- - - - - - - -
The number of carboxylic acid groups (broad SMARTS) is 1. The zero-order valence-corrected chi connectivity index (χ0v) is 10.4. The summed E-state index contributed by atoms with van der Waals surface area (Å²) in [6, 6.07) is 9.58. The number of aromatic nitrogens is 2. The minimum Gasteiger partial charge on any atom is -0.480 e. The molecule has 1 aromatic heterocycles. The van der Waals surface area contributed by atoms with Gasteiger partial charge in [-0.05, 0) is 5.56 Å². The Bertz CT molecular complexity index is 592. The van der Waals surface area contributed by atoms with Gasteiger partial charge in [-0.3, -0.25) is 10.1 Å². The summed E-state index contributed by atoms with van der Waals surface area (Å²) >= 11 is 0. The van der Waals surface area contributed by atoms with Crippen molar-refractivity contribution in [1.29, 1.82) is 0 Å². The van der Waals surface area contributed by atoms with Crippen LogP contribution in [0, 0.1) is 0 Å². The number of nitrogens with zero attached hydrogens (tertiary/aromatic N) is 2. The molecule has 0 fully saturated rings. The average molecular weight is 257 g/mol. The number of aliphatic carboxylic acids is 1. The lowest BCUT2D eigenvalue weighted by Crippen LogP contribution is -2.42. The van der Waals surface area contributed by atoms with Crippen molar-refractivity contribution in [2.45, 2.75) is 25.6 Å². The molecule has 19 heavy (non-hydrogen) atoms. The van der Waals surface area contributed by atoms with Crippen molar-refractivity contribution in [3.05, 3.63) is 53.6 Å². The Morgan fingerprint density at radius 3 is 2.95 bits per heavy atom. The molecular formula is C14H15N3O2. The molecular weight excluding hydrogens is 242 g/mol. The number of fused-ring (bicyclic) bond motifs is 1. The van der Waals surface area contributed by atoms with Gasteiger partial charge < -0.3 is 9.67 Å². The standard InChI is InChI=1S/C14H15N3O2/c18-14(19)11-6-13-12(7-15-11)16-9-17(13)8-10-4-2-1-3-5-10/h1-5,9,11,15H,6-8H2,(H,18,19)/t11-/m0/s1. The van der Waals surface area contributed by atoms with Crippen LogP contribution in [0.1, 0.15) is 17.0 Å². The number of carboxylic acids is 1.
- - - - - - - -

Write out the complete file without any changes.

The number of carboxylic acid groups (broad SMARTS) is 1. The zero-order valence-corrected chi connectivity index (χ0v) is 10.4. The summed E-state index contributed by atoms with van der Waals surface area (Å²) in [6, 6.07) is 9.58. The number of aromatic nitrogens is 2. The minimum Gasteiger partial charge on any atom is -0.480 e. The molecule has 1 aromatic heterocycles. The van der Waals surface area contributed by atoms with Gasteiger partial charge in [-0.05, 0) is 5.56 Å². The Bertz CT molecular complexity index is 592. The van der Waals surface area contributed by atoms with Gasteiger partial charge in [-0.3, -0.25) is 10.1 Å². The summed E-state index contributed by atoms with van der Waals surface area (Å²) >= 11 is 0. The van der Waals surface area contributed by atoms with Crippen molar-refractivity contribution in [1.29, 1.82) is 0 Å². The van der Waals surface area contributed by atoms with Crippen LogP contribution in [0, 0.1) is 0 Å². The number of nitrogens with zero attached hydrogens (tertiary/aromatic N) is 2. The molecule has 0 fully saturated rings. The average molecular weight is 257 g/mol. The number of aliphatic carboxylic acids is 1. The lowest BCUT2D eigenvalue weighted by Crippen LogP contribution is -2.42. The van der Waals surface area contributed by atoms with Crippen molar-refractivity contribution in [2.45, 2.75) is 25.6 Å². The molecule has 19 heavy (non-hydrogen) atoms. The van der Waals surface area contributed by atoms with Crippen molar-refractivity contribution in [3.05, 3.63) is 53.6 Å². The Morgan fingerprint density at radius 3 is 2.95 bits per heavy atom. The molecular formula is C14H15N3O2. The molecular weight excluding hydrogens is 242 g/mol. The number of fused-ring (bicyclic) bond motifs is 1. The van der Waals surface area contributed by atoms with Gasteiger partial charge < -0.3 is 9.67 Å². The standard InChI is InChI=1S/C14H15N3O2/c18-14(19)11-6-13-12(7-15-11)16-9-17(13)8-10-4-2-1-3-5-10/h1-5,9,11,15H,6-8H2,(H,18,19)/t11-/m0/s1. The van der Waals surface area contributed by atoms with Crippen LogP contribution in [0.1, 0.15) is 17.0 Å². The number of carboxylic acids is 1.